Introduction. Auditory hallucinations occur in schizophrenia and also in the general population. However, evidence points to differences in the nature and the mechanisms of clinical and non-clinical hallucinations, challenging the dominant assumption that they represent the same phenomenon. The current study extended this evidence by examining voice identity perception in hallucination-prone individuals. In schizophrenia, deficiencies discriminating between real (external) voices have been linked to basic acoustic cues, but voice discrimination has not yet been investigated in nonclinical hallucinations.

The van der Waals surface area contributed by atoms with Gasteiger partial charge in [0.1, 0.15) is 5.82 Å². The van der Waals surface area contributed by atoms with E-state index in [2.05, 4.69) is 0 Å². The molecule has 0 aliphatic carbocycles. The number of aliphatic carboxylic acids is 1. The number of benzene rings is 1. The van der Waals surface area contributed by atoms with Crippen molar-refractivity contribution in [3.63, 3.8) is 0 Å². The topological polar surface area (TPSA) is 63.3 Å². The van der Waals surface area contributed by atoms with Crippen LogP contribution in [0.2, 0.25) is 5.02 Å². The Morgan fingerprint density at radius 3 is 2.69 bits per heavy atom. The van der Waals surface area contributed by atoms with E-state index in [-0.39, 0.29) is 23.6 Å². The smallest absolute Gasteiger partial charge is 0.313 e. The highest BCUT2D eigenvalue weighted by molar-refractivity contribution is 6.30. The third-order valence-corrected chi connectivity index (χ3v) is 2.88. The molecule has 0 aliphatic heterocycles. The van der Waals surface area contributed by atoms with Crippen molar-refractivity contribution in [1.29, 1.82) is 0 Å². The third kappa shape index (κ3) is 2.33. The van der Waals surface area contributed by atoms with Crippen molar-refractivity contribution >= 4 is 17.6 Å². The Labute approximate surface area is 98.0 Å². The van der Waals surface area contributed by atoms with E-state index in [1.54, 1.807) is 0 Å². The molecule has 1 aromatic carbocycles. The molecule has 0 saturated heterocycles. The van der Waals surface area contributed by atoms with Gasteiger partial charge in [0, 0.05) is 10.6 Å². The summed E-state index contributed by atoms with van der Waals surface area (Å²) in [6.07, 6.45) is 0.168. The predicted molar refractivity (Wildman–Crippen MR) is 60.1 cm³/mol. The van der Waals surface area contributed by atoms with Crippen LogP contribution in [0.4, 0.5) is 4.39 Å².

Methods. Using a task identical to that employed in patients, multidimensional scaling of voice dissimilarity judgements was used to examine how healthy individuals differing in hallucination-proneness (30 high and 30 low hallucination-prone individuals) distinguish pairs of unfamiliar voices. The resulting dimensions were interpreted with reference to acoustic measures relevant to voice identity.
Results. A two-dimensional “voice space”, defined by fundamental frequency (F0) and formant dispersion (Df), was derived for high and low hallucination-prone groups. There were no significant differences in speaker discrimination for high versus low hallucination-prone individuals on the basis of either F0 or Df.
Conclusions. These findings suggest voice identity perception is not impaired in healthy individuals predisposed to hallucinations, adding a further challenge to the continuum model of psychotic symptoms.